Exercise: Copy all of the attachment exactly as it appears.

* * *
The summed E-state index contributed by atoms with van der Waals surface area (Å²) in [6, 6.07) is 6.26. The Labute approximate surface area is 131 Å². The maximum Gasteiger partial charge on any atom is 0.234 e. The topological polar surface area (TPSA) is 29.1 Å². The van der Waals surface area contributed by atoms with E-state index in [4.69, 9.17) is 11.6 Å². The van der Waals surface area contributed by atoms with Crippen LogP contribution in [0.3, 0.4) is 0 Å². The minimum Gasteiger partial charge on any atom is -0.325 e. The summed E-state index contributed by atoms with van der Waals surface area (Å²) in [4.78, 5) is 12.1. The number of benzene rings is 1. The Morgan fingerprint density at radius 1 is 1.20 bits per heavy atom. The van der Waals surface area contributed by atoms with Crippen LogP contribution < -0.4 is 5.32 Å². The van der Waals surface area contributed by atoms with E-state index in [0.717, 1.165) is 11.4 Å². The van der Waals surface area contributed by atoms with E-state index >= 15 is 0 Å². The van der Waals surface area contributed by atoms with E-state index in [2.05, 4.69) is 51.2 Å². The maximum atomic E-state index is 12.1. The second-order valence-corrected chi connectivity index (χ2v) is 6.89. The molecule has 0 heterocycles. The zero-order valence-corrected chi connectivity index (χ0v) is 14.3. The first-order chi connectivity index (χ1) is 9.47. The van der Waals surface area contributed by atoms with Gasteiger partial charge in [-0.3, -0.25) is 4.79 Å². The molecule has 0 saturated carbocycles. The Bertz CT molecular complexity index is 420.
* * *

The summed E-state index contributed by atoms with van der Waals surface area (Å²) in [6, 6.07) is 6.26. The Labute approximate surface area is 131 Å². The maximum Gasteiger partial charge on any atom is 0.234 e. The topological polar surface area (TPSA) is 29.1 Å². The van der Waals surface area contributed by atoms with E-state index in [4.69, 9.17) is 11.6 Å². The van der Waals surface area contributed by atoms with Crippen LogP contribution in [0.3, 0.4) is 0 Å². The minimum Gasteiger partial charge on any atom is -0.325 e. The summed E-state index contributed by atoms with van der Waals surface area (Å²) in [4.78, 5) is 12.1. The number of benzene rings is 1. The Morgan fingerprint density at radius 1 is 1.20 bits per heavy atom. The van der Waals surface area contributed by atoms with Crippen LogP contribution < -0.4 is 5.32 Å². The van der Waals surface area contributed by atoms with E-state index in [0.717, 1.165) is 11.4 Å². The van der Waals surface area contributed by atoms with E-state index >= 15 is 0 Å². The van der Waals surface area contributed by atoms with E-state index in [2.05, 4.69) is 51.2 Å². The maximum atomic E-state index is 12.1. The second-order valence-corrected chi connectivity index (χ2v) is 6.89. The molecule has 0 heterocycles. The zero-order valence-corrected chi connectivity index (χ0v) is 14.3. The first-order chi connectivity index (χ1) is 9.47. The van der Waals surface area contributed by atoms with Gasteiger partial charge in [-0.3, -0.25) is 4.79 Å². The molecule has 0 saturated carbocycles. The Bertz CT molecular complexity index is 420.